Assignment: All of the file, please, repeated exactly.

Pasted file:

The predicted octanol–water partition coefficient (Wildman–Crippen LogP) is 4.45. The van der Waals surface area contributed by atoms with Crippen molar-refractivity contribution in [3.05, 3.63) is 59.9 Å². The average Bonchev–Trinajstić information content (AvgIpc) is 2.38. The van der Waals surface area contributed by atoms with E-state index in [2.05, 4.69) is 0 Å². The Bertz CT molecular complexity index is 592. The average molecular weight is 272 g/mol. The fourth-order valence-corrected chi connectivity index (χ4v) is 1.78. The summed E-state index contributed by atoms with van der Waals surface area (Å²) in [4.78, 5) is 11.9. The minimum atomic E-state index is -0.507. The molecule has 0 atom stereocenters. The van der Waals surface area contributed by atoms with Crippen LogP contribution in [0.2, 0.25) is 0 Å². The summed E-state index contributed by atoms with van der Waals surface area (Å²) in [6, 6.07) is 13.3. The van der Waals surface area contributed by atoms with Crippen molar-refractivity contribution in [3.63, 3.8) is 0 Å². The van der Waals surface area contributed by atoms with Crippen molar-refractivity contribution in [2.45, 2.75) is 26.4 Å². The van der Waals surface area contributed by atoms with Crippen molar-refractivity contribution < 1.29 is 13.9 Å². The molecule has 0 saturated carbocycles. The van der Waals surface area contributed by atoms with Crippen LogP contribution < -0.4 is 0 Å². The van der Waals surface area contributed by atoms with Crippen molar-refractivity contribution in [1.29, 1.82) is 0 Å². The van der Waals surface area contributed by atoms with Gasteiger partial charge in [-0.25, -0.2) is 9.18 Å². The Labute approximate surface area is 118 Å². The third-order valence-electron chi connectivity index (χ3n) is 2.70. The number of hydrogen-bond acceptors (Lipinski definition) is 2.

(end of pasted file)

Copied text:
The predicted octanol–water partition coefficient (Wildman–Crippen LogP) is 4.45. The van der Waals surface area contributed by atoms with Crippen molar-refractivity contribution in [3.05, 3.63) is 59.9 Å². The average Bonchev–Trinajstić information content (AvgIpc) is 2.38. The van der Waals surface area contributed by atoms with E-state index in [2.05, 4.69) is 0 Å². The Bertz CT molecular complexity index is 592. The average molecular weight is 272 g/mol. The fourth-order valence-corrected chi connectivity index (χ4v) is 1.78. The summed E-state index contributed by atoms with van der Waals surface area (Å²) in [4.78, 5) is 11.9. The minimum atomic E-state index is -0.507. The molecule has 0 atom stereocenters. The van der Waals surface area contributed by atoms with Crippen LogP contribution in [0.2, 0.25) is 0 Å². The summed E-state index contributed by atoms with van der Waals surface area (Å²) in [6, 6.07) is 13.3. The van der Waals surface area contributed by atoms with Crippen molar-refractivity contribution in [3.63, 3.8) is 0 Å². The van der Waals surface area contributed by atoms with Crippen molar-refractivity contribution in [2.45, 2.75) is 26.4 Å². The van der Waals surface area contributed by atoms with Crippen molar-refractivity contribution < 1.29 is 13.9 Å². The molecule has 0 saturated carbocycles. The van der Waals surface area contributed by atoms with Crippen LogP contribution < -0.4 is 0 Å². The van der Waals surface area contributed by atoms with Crippen molar-refractivity contribution in [1.29, 1.82) is 0 Å². The van der Waals surface area contributed by atoms with Gasteiger partial charge in [-0.25, -0.2) is 9.18 Å². The Labute approximate surface area is 118 Å². The third-order valence-electron chi connectivity index (χ3n) is 2.70. The number of hydrogen-bond acceptors (Lipinski definition) is 2.